High Dietary Intake of Magnesium May Decrease Risk of Colorectal Cancer in Japanese Men

Epidemiology and Prevention Division, Research Center for Cancer Prevention and Screening, National Cancer Center, Tokyo, Japan.
Journal of Nutrition (Impact Factor: 3.88). 02/2010; 140(4):779-85. DOI: 10.3945/jn.109.117747
Source: PubMed


Magnesium maintains genomic stability and is an essential cofactor for DNA synthesis and repair. Magnesium intake has been reported to be inversely associated with colorectal cancer (CRC) risk in Western populations. This study examined the association between dietary intake of magnesium and CRC risk in Japanese men and women aged 45-74 y. Data from 40,830 men and 46,287 women, at the 5-y follow-up of the Japan Public Health Center-based Prospective Study, who responded to a 138-item FFQ were used in this analysis. A total of 689 and 440 CRC events were observed during the mean follow-up of 7.9 and 8.3 y for men and women, respectively. When adjusted for potential confounders, the hazard ratio and 95% CI in the highest quintile of magnesium intake compared with the lowest quintile in men were 0.65 (95% CI, 0.40-1.03) for CRC (P-trend = 0.04), 0.48 (95% CI, 0.26-0.89) for colon cancer (P-trend = 0.01), and 0.97 (95% CI, 0.47-2.02) for rectal cancer (P-trend = 0.93). Borderline inverse associations were also observed in men who consumed alcohol regularly (P-trend = 0.07) or had a BMI <25 kg/m(2) (P-trend = 0.06). There were similar inverse associations for invasive colon cancer and distal colon cancer. There were no significant associations between magnesium intake and cancer risk in women. Higher dietary intake of magnesium may decrease the risk of CRC in Japanese men.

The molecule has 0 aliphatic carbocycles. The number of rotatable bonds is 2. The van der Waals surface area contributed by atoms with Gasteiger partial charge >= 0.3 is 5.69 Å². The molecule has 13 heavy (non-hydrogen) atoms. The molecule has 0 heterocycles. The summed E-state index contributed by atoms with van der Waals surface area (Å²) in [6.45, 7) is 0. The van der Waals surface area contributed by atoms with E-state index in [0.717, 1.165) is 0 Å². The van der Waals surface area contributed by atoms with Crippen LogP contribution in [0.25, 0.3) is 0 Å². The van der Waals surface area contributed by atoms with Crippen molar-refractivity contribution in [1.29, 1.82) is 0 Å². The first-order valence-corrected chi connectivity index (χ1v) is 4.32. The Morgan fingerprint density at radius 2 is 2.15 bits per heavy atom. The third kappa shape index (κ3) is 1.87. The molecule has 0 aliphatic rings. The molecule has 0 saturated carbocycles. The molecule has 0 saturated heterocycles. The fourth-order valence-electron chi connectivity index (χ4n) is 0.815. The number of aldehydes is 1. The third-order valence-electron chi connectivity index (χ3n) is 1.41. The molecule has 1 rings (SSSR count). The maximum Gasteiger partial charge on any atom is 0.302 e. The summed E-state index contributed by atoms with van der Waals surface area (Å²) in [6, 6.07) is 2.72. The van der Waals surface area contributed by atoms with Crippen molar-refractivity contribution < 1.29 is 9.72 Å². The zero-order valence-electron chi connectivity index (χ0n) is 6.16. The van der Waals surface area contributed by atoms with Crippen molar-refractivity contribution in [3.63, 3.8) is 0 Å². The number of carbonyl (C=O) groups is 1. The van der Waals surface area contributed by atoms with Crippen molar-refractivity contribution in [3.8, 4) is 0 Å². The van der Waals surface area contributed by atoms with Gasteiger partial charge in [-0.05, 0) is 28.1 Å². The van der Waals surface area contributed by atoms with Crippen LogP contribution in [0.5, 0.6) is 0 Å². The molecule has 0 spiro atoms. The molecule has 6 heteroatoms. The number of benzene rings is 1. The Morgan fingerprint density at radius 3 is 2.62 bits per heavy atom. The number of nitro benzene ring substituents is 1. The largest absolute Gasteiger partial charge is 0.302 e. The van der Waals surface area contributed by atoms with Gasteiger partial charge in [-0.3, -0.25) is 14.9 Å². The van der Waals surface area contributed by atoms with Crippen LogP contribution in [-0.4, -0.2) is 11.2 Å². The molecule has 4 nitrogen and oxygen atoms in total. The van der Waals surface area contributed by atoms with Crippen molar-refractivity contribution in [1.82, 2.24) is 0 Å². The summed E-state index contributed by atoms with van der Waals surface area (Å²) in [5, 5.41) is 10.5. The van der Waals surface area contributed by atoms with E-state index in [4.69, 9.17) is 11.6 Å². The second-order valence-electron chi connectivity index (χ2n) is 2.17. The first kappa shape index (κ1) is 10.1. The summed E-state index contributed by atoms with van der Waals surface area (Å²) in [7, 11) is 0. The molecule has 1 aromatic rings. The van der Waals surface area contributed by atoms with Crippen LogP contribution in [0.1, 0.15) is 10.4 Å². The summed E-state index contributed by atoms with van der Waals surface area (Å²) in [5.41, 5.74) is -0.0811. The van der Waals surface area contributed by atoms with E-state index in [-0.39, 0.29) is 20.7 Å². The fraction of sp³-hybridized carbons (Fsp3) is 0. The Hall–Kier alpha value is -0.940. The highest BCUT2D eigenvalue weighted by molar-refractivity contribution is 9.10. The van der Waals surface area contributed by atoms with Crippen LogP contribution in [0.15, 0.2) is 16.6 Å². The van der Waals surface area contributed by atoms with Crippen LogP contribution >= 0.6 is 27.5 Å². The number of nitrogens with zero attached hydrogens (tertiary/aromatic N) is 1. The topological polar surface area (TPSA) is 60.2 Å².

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    • "Despite the potential mechanisms, evidence from observational studies has been inconclusive. Among the six large prospective cohort studies published to date, one study of Swedish women showed a significant inverse association between magnesium intake and colorectal cancer incidence (relative risk (RR) ¼ 0.59) (Larsson et al, 2005); three studies (Folsom and Hong, 2006; Lin et al, 2006; van den Brandt et al, 2007) showed non-significant inverse associations (RRs ranged between 0.80 – 0.91), one study showed a non-significant positive association (RR ¼ 1.27) (Li et al, 2011), and one study conducted in Japan showed a significant inverse association for men (RR ¼ 0.48) but not for women (RR ¼ 1.09) (Ma et al, 2010). In addition, with similar chemical properties, magnesium and calcium share the same homeostatic control system and may antagonise each other physiologically (Iseri and French, 1984). "
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